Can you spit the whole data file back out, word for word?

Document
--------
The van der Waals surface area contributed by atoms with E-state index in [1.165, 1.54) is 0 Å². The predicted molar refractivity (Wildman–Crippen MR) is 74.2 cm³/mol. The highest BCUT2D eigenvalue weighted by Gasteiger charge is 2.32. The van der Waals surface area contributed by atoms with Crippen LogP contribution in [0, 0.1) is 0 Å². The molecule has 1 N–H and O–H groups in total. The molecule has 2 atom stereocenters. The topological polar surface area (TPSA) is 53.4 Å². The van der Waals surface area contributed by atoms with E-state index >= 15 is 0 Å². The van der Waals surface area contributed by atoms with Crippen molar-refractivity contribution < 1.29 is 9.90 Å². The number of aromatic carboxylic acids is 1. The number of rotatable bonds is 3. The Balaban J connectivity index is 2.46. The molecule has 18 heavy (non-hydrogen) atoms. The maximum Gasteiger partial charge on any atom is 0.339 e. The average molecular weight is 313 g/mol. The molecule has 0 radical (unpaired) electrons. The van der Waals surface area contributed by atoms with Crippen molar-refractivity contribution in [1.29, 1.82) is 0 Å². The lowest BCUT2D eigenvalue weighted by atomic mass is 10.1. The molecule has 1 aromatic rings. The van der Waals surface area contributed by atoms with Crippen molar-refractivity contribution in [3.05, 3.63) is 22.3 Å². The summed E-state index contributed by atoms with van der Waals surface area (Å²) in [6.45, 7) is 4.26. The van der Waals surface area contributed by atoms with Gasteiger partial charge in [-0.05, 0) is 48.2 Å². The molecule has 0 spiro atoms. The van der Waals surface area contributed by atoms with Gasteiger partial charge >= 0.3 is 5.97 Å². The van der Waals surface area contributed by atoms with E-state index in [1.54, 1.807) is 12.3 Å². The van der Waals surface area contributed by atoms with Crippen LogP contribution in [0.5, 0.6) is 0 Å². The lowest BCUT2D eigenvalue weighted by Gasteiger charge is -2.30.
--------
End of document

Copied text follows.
The van der Waals surface area contributed by atoms with E-state index in [1.165, 1.54) is 0 Å². The predicted molar refractivity (Wildman–Crippen MR) is 74.2 cm³/mol. The highest BCUT2D eigenvalue weighted by Gasteiger charge is 2.32. The van der Waals surface area contributed by atoms with Crippen LogP contribution in [0, 0.1) is 0 Å². The molecule has 1 N–H and O–H groups in total. The molecule has 2 atom stereocenters. The topological polar surface area (TPSA) is 53.4 Å². The van der Waals surface area contributed by atoms with E-state index >= 15 is 0 Å². The van der Waals surface area contributed by atoms with Crippen molar-refractivity contribution < 1.29 is 9.90 Å². The number of aromatic carboxylic acids is 1. The number of rotatable bonds is 3. The Balaban J connectivity index is 2.46. The molecule has 18 heavy (non-hydrogen) atoms. The maximum Gasteiger partial charge on any atom is 0.339 e. The average molecular weight is 313 g/mol. The molecule has 0 radical (unpaired) electrons. The van der Waals surface area contributed by atoms with Crippen molar-refractivity contribution in [1.29, 1.82) is 0 Å². The lowest BCUT2D eigenvalue weighted by atomic mass is 10.1. The molecule has 1 aromatic rings. The van der Waals surface area contributed by atoms with Crippen molar-refractivity contribution in [3.05, 3.63) is 22.3 Å². The summed E-state index contributed by atoms with van der Waals surface area (Å²) in [6.45, 7) is 4.26. The van der Waals surface area contributed by atoms with Gasteiger partial charge in [-0.05, 0) is 48.2 Å². The molecule has 0 spiro atoms. The van der Waals surface area contributed by atoms with Gasteiger partial charge >= 0.3 is 5.97 Å². The van der Waals surface area contributed by atoms with E-state index in [1.54, 1.807) is 12.3 Å². The van der Waals surface area contributed by atoms with Crippen LogP contribution in [0.5, 0.6) is 0 Å². The lowest BCUT2D eigenvalue weighted by Gasteiger charge is -2.30.